Thailand: protesters shut down ASEAN summit

The summit of the Association of Southeast Asian Nations (ASEAN) in the Thai resort town of Pattaya was abruptly canceled April 11 after hundreds of protesters forced their way past security forces into the convention center where leaders were preparing to discuss the global economic crisis. About half of the leaders at the meeting were evacuated by helicopter, including those of Vietnam, Myanmar and the Philippines, while other officials fled by boat.

Thousands of red-shirted supporters of the former Thai prime minister Thaksin Shinawatra, who was deposed in a 2006 coup, overwhelmed police and army troops outside the hotel complex, demanding that the government of current Prime Minister Abhisit Vejjajiva, step down. (NYT, April 11; The Guardian, April 10)

The United Front of Democracy Against Dictatorship (UDD), or “red shirts”, formerly known as the Democratic Alliance Against Dictatorship (DAAD), was established in 2006 to fight against the People’s Alliance for Democracy (PAD) and support the ousted Thaksin Shinawatra after the Sept. 19 coup that year. During the military regime in 2006-2007, the DAAD organized an ongoing protest campaign against the government.

The red shirt movement cooled down after the Thaksin-affiliated parties, led by Samak Sundaravej, won the December 2007 general election. But the red shirts mobilized a counter-protest campaign against the anti-Thaksin PAD protests starting in May 2008.

UDD, with a stronghold in Thailand’s north, is known for its support for Thaksin and the subsequent two pro-Thaksin administrations led by Samak and Somchai Wongsawat. When the pro-Thaksin ruling People’s Power Party (PPP) was dissolved by Thailand’s Constitution Court in December 2008, and Abhisit Vejjajiva of the minority Democrat Party was elected prime minister later, the red shirts turned up in force on Thailand’s streets once again, claiming the election was unfair.

On March 26, UDD supporters began rallying in large numbers around Bangkok. On April 8, in a so-called “showdown” with the UDD, up to 100,000 red shirts assembled in Bangkok, demanding Abhisit and three Privy Council members resign. (Bangkok Post, April 12; Xinhua, April 11)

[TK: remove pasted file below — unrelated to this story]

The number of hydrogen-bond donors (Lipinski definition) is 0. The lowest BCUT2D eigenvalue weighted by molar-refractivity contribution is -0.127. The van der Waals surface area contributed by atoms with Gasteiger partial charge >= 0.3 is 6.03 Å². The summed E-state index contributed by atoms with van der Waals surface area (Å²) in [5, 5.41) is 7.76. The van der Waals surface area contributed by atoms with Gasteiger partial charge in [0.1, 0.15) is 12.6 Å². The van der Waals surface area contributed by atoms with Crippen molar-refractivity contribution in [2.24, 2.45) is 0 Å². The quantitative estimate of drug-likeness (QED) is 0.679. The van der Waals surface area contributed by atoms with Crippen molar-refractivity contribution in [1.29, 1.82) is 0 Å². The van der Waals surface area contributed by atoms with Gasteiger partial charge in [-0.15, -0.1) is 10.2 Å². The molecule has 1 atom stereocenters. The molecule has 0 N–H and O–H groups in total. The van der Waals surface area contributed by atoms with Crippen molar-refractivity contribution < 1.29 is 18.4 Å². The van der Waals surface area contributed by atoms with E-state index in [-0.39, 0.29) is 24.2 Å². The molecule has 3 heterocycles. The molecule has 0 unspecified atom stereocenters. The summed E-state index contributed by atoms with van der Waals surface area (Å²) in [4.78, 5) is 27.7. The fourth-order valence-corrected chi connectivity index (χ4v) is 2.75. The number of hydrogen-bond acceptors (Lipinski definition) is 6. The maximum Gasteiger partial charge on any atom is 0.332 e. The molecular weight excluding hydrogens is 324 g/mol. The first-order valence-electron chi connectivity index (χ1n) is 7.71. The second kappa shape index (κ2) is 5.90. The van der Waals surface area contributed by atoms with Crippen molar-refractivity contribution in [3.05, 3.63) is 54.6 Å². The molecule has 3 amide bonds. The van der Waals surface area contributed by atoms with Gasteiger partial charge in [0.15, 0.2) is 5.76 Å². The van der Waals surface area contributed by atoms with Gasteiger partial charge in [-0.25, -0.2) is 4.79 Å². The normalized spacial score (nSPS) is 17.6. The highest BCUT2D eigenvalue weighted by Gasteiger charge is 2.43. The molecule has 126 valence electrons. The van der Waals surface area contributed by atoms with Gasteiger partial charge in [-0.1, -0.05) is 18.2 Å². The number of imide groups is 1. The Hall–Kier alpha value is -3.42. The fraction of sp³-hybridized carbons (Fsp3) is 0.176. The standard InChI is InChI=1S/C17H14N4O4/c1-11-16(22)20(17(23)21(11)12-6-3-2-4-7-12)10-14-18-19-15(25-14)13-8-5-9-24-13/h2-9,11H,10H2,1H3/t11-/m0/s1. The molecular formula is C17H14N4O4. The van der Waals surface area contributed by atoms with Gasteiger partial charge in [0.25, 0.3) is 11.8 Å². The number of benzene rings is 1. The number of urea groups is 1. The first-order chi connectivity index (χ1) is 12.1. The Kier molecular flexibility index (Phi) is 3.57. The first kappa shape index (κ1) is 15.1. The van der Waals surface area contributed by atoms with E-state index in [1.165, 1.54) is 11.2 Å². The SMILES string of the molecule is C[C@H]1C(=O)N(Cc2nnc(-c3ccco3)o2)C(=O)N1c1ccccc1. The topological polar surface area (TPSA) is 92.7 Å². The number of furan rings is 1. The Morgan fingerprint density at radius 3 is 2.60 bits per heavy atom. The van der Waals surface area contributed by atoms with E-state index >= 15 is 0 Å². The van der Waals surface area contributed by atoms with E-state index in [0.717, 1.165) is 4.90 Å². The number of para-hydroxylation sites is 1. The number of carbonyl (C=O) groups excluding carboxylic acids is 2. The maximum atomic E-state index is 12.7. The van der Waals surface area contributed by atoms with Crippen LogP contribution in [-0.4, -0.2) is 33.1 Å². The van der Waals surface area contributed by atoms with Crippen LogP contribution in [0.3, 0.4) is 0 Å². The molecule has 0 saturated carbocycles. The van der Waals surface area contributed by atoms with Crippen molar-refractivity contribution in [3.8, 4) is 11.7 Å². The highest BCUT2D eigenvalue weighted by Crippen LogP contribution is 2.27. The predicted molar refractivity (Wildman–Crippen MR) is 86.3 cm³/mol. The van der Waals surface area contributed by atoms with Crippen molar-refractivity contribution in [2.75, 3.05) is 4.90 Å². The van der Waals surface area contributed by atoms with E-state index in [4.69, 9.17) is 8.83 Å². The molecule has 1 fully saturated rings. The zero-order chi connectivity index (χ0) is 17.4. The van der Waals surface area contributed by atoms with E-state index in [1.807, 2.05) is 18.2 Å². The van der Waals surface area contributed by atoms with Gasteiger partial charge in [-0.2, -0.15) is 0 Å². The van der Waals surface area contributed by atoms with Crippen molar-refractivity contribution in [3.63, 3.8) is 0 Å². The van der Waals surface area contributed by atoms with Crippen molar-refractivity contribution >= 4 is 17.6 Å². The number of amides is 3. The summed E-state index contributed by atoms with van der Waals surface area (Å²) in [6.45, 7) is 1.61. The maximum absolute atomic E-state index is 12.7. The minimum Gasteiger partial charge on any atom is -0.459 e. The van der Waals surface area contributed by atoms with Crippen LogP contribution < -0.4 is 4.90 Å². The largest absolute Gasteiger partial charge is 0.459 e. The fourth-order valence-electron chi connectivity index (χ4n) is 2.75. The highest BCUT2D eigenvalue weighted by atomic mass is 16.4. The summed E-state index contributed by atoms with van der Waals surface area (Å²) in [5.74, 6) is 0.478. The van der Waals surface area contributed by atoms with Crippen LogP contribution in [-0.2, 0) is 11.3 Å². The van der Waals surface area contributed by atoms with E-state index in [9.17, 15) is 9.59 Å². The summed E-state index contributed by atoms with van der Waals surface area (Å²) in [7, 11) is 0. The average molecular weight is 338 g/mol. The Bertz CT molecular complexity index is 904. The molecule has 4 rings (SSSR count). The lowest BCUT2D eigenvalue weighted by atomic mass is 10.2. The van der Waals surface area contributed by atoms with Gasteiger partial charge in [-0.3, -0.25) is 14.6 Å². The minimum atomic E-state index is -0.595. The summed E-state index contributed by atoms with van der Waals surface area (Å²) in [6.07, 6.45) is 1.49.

Sounds like the globophobes who recently protested the London G20 and Strasbourg NATO summits could learn a thing or two from the red shirts.

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  1. Thailand headed for revolution?
    From AlJazeera, April 13:

    Troops in Thailand have begun cracking down on anti-government protesters, with shooting heard in the capital, Bangkok.

    Soldiers and demonstrators clashed in the early hours of Monday as troops moved to secure a major road junction, forcing back hundreds of protesters, the Reuters news agency reported.

    Protesters threw stones and retreated to side streets but several were arrested and at least two soldiers were injured.

    The crackdown comes after Abhisit Vejjajiva, the prime minister, declared a state of emergency in the city on Sunday following protests on Saturday that forced the cancellation of a regional summit in the nearby town of Pattaya.

    It also follows a call for the overthrow of the government by Thaksin Shinawatra, the prime minister ousted in a military coup in 2006 whom the protesters support.

  2. Thailand’s “yellow shirt” leader shot

    From AlJazeera, April 17:

    The leader of Thailand's so-called Yellow Shirts protest movement against Thaksin Shinawatra, the ousted prime minister, has been shot and wounded in Bangkok.

    Sondhi Limthongkul's car was attacked at a petrol station in the Thai capital early on Friday, a spokesman for his People's Alliance for Democracy (PAD), said.

    Panthep Puapongpan, a PAD spokesman, said a driver and bodyguard were also wounded.

    The PAD was behind a week-long siege of Bangkok's airports late last year to protest against allies of Thaksin within the government.

    The attack comes just days after supporters of Thaksin, known as the Red Shirts, called off their own protests in the capital following street battles with the military and Bangkok residents that left two people dead and more than 100 injured.

    The assault was carried out by two assailants who shot out the tyres of Sondhi's car and then riddled the vehicle with bullets, Panthep said.

    Doctors later said Sondhi was out of danger after a successful operation to remove a bullet fragment from his skull.

    Sondhi Limthongkul led the sucessful campaign to oust Thailand's prime minister in 2008.